Susan Reisler Litwin
Do you see your glass as half full or half empty?
When I teach my classes, I drink a lot of water. I usually start the class with a full glass of water and by the mid-break time, I need to fill it up again. On one particular night I was giving a lecture on perspective and how it affects writers. I was explaining how everyone has a different perspective and you can easily change your perspective by looking at life differently.
Looking up more, looking down more, and looking at a bigger picture or at smaller details. It’s all in the efforts you wish to take. If you only look at the mid-point of everything, you will miss out on the peripherals of life.
At this time, my glass was half filled with water. I was just about to take another sip, when I asked my students if they saw my glass to be half full, half empty or something else. Each student answered and I tallied their responses on the black board. Most students thought the glass was half full. Some thought the glass was half empty. A few students attempted to measure the water level to the height of the glass to find the midpoint. No one had my perspective.
I looked at the glass and said, “This glass is totally full!” All my students were shocked by my answer. Instead of explaining my response, I went around the classroom again and asked each student if they considered my glass to be half empty, half full or totally full.
None of the students could figure out why the glass was completely full to me, when it was clearly half way filled with water.
Then we had a full discussion about perspective. Those who looked at the glass as half full felt the glass of water had hope and more water than none. Those who looked at the glass as half empty felt they needed to conserve what was left of the water, as it was emptying. I, on the other hand still looked at the glass as completely full. Why was this?
My perspective was that even though the glass was half filled with water, the other half was filled with clean air. The glass, water, and air were all clean. For me, a clean glass with clean water and clean air is what we need to survive. There are some places in the world where it’s difficult to find clean glasses, clean water and clean air. Therefore, everything in my glass had worth, the clean air, the clean glass, even the clean water; although half filled. My perspective is there is nothing to be taken for granted. When you change your location in the world, your perspective will also change.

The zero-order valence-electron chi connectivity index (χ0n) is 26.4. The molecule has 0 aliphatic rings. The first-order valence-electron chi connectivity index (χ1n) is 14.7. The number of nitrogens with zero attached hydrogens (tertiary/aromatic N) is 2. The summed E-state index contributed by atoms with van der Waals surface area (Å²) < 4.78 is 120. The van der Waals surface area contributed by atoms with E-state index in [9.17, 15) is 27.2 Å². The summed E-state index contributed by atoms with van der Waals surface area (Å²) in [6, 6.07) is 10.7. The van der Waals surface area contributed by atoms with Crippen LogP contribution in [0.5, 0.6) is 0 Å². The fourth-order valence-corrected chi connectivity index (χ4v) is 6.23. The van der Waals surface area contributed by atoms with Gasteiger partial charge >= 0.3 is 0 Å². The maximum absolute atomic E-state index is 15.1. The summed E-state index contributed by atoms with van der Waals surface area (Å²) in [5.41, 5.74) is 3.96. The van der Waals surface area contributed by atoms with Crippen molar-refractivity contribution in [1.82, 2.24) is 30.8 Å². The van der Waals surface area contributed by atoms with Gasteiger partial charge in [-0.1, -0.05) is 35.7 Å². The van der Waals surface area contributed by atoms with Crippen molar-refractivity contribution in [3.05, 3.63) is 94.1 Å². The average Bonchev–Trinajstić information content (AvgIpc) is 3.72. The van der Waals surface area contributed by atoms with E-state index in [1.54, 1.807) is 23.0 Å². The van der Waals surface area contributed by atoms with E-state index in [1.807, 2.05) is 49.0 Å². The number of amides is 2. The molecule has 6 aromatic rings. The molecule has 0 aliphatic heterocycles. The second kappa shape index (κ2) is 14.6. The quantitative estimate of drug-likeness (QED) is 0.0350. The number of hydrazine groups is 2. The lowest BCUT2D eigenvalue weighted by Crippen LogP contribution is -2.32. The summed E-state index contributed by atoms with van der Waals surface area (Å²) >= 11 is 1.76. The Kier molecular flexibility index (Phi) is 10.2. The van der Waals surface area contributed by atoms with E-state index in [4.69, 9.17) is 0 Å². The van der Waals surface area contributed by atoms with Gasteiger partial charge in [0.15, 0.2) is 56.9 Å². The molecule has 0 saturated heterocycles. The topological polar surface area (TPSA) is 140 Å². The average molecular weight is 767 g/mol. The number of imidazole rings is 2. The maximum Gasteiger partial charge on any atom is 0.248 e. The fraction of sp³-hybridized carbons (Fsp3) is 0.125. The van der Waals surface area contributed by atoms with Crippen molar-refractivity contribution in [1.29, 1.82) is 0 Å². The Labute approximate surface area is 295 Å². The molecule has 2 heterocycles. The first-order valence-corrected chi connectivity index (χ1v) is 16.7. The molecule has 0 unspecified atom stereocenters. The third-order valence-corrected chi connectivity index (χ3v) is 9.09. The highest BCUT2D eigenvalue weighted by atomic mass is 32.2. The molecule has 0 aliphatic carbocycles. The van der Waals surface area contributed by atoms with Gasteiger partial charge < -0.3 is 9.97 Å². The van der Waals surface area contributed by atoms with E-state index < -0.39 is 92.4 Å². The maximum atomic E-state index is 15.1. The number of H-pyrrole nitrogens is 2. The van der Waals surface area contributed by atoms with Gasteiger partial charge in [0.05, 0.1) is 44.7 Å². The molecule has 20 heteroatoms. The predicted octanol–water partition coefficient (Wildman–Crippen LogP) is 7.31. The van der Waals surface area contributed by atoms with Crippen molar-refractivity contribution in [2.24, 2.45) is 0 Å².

Perhaps the bed you currently sleep on is old and getting uncomfortable, but sleep on the ground and you will appreciate your bed and that perspective too! Perhaps you don’t like the food you are eating, but imagine not eating for a day or two and you will appreciate the food and suddenly your perspective will change. Perhaps you don’t enjoy the work you do, but without work and the inability to pay your bills, you might suddenly appreciate what you do and try to make it more enjoyable.
Perspective Dear Watson!
So in fact my glass is always full of something useful, even if it’s simply clean and empty. Perhaps full of hope or suddenly fresh orange juice which will explode with flavor when entering my mouth. Maybe full of wine, the nectar of the gods! Maybe full of candy and joyful to share. Maybe full of coins to buy a meal with.
I’m lucky to say my glass will always be full for simply having a clean surface as it can be washed often. I’m lucky to have an excellent dish washer to make it spanking clean anytime I want to use it. I’m lucky to have electricity and money to buy that service. And…I’m so lucky to have an amazing job for which I can take this clean glass into my classroom and drink clean water from it.
This is my perspective. It’s full of gratitude. Therefore my glass is always full even when it’s half filled with water.
There is so much which is taken for granted. Living in Canada provides us with a baseline of fresh drinking water, clean glasses to drink from and clean air to breath. This is never assumed as a baseline in many other places in the world.
Being able to work in a clean, climate controlled room with new furniture, in a brightly lit classroom filled with the freedom to teach and learn is perhaps baseline in Canada. This opportunity is a gracious privilege in many other places in the world.
Perhaps I am going overboard with my perspective of my glass being full. Perhaps I am simply over joyed with all we are fortunate to have, that a half filled glass of water is actually totally filled when placed in my work space.
Three hours later, my students left the clean, climate controlled, brightly lit classroom filled with new furniture, with a very different perspective. I told them to go home and look around their living space. Imagine the same space in other countries of the world. Then adjust their perspective to what they are given by simply living in Canada. They were told to fill a glass half way with water and ask themselves this question again: In a room in their home, is their glass half empty, half full or something else? The assignment is to write their perspective.
I look forward to their responses the next time we meet in our perfectly clean classroom in which we can teach, learn and share our freedoms of expression in our writing and in ourselves. Sounds pretty full to me!
Suzanne Reisler Litwin